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J Neurosci. 2003 Feb 1;23(3):1019-25.

Corticotropin releasing hormone type 2 receptors in the dorsal raphe nucleus mediate the behavioral consequences of uncontrollable stress.

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Department of Psychiatry and Center for Behavioral Neuroscience, Emory University, Atlanta, Georgia 30322, USA.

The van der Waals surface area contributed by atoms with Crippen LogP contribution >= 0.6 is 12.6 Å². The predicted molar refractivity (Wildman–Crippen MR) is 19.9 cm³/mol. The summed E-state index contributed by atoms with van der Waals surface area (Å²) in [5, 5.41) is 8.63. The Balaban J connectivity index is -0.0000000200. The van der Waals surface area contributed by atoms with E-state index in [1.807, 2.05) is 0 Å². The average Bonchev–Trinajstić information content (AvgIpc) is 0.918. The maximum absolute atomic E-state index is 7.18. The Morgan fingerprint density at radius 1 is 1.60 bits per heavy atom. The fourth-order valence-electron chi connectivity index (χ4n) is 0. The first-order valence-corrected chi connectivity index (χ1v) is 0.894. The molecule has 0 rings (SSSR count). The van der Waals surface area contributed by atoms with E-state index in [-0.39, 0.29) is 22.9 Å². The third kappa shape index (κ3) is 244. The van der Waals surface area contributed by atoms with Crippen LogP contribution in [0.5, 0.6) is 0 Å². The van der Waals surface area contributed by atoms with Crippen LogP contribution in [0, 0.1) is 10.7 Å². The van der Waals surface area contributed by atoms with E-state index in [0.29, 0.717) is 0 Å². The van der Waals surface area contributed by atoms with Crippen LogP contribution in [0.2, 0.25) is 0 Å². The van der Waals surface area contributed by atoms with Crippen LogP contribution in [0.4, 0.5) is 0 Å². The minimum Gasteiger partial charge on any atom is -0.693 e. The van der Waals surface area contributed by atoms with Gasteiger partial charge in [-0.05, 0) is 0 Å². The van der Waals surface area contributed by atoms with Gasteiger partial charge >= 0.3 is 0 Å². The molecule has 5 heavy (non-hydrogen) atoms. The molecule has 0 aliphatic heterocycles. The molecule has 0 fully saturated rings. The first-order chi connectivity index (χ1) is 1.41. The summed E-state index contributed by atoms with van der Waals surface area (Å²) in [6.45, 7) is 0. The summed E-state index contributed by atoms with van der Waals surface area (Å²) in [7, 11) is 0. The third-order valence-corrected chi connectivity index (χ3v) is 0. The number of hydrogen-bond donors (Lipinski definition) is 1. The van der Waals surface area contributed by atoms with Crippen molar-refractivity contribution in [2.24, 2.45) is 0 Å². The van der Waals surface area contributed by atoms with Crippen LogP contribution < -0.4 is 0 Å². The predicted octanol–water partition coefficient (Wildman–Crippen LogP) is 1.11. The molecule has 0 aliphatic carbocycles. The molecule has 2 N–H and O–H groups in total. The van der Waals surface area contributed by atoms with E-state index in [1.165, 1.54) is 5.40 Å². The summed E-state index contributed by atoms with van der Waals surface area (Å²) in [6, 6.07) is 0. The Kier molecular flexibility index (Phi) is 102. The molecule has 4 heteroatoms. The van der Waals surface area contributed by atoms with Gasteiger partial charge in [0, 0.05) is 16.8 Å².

Uncontrollable shock produces a constellation of behavioral changes that are not observed after equivalent escapable shock. These include interference with escape and potentiation of fear conditioning. The activation of corticotropin-releasing hormone (CRH) receptors within the caudal dorsal raphe nucleus (DRN) during inescapable tailshock (IS) has been shown to be critical for the development of these behavioral changes. CRH binds to two receptor subtypes, both of which are found in the DRN. The present set of studies examined which CRH receptor subtype mediates the effects of IS. Intra-DRN administration of the CRH(2) receptor antagonist anti-sauvagine-30 before IS dose-dependently blocked IS-induced behavioral changes; the CRH(1) receptor antagonist 2-methyl-4-(N-propyl-N-cycloproanemethylamino)-5-chloro-6-(2,4,6-trichloranilino)pyrimidine (NBI27914), administered in the same manner, did not. Moreover, the highly selective CRH(2) receptor agonist urocortin II (Ucn II) dose-dependently caused behavioral changes associated with IS in the absence of shock. Ucn II was effective at doses 100-fold lower than those previously required for CRH. The relationship between CRH(2) receptors and DRN 5-HT is discussed.

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